Lyon College political science professor analyzes Presidential election trends

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Recounts in swing states have ended, virtually all lawsuits have been dismissed, and most people have come to the conclusion that former Vice President Joe Biden defeated President Donald Trump in the 2020 presidential contest.

Biden, who garnered a record of more than 81.28 million votes to go along with an expected 306 electoral votes, secured one of the widest presidential wins in modern history.

Dr. Scott Roulier, author and professor of political philosophy and social sciences at Lyon College, told Talk Business & Politics there have been interesting shifts among voters in recent election cycles, but one thing is for sure.

“We are an evenly-divided electorate, there’s no question about it,” Roulier said.

Conducting “election autopsies” after the votes are counted is always interesting and 2020 was no exception, he said. Biden was able to recapture a number of Midwestern states including Michigan and Wisconsin and he was able to pick off reliably red states such as Georgia and Arizona. Trump easily won Ohio and Iowa, states that had been competitive in recent cycles, and he overperformed in the swing state of Florida.

What political scientists are learning is that non-college educated whites flocked to Trump during the cycle, while college educated whites, African Americans and a plurality of Latino voters propelled Biden to the White House.

An obvious finding is that Latino voters, sometimes referred to as LatinX, are not a monolithic voting bloc. In Florida, those of Cuban descent overwhelmingly supported Trump, while those of Puerto Rican descent voted heavily in favor of Biden, he said. It would also explain why Biden seems to have overperformed in Arizona, but underperformed expectations in Texas, two states with large Latino voting constituencies.

There were other small surprises. Biden did better with evangelicals, especially Catholics, and Trump overperformed in several places with Latino and Black men.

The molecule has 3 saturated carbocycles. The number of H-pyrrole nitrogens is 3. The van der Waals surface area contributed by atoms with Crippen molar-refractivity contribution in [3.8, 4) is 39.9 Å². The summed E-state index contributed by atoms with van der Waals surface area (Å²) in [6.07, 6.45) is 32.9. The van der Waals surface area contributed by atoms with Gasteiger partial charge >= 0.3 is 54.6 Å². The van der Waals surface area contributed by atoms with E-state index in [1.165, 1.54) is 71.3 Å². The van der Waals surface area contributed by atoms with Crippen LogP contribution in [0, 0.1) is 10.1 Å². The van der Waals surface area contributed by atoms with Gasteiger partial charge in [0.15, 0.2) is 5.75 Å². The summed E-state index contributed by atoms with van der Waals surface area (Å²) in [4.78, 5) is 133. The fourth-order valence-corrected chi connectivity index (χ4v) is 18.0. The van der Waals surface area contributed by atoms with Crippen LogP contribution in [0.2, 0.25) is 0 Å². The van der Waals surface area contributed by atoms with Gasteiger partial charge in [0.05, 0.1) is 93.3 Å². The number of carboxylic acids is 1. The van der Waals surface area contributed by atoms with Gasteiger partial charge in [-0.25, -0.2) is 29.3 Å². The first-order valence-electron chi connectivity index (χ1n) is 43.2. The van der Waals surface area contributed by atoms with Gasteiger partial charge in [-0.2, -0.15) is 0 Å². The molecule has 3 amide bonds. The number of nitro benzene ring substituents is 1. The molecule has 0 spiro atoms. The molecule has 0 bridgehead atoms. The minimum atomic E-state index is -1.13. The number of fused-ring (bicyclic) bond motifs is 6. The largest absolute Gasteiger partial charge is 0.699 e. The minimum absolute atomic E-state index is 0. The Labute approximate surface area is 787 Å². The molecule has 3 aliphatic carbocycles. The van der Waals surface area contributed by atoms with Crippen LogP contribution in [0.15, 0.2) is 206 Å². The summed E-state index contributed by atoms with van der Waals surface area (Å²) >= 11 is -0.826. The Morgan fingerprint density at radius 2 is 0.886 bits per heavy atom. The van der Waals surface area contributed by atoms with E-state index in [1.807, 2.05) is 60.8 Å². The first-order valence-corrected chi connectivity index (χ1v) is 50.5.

Two other glaring trends helped to sow confusion in the days following the election — the red mirage and the blue shift. Elections watchers have noticed for multiple election cycles that Republicans tend to do better on election night, creating a “red mirage.” The reason is simple. Republican voters tend to vote more heavily on Election Day, while Democrat voters tend to opt for early voting and mail-in ballots, Roulier said. In several states, early and absentee ballots are counted later, sometimes several days later depending on the number of mail ballots. This leads to a “blue shift” in which Democrat candidates pick up significant votes in the days following the election.

The trends are not surprising or even noteworthy in most elections, but the hyper-partisan presidential race this year left many Republicans feeling scorned and suspicious as the days progressed and Biden garnered more votes in key states.

The base of both parties finds its roots in the New Deal era under President Franklin Roosevelt more than 80 years ago, Roulier said. The Democrats pulled together a coalition of working-class white voters, minorities, and progressives to form a powerful voting bloc that controlled the Rust Belt states of the upper Midwest and in parts of the South and Northeast sections of the country.

Cities like Detroit, Cleveland and others were the wealth centers in the country at the time. Democrats dominated national politics from 1932 through 1968 with only one Republican, Dwight Eisenhower, winning the White House. During that period, Democrats mostly held control of Congress.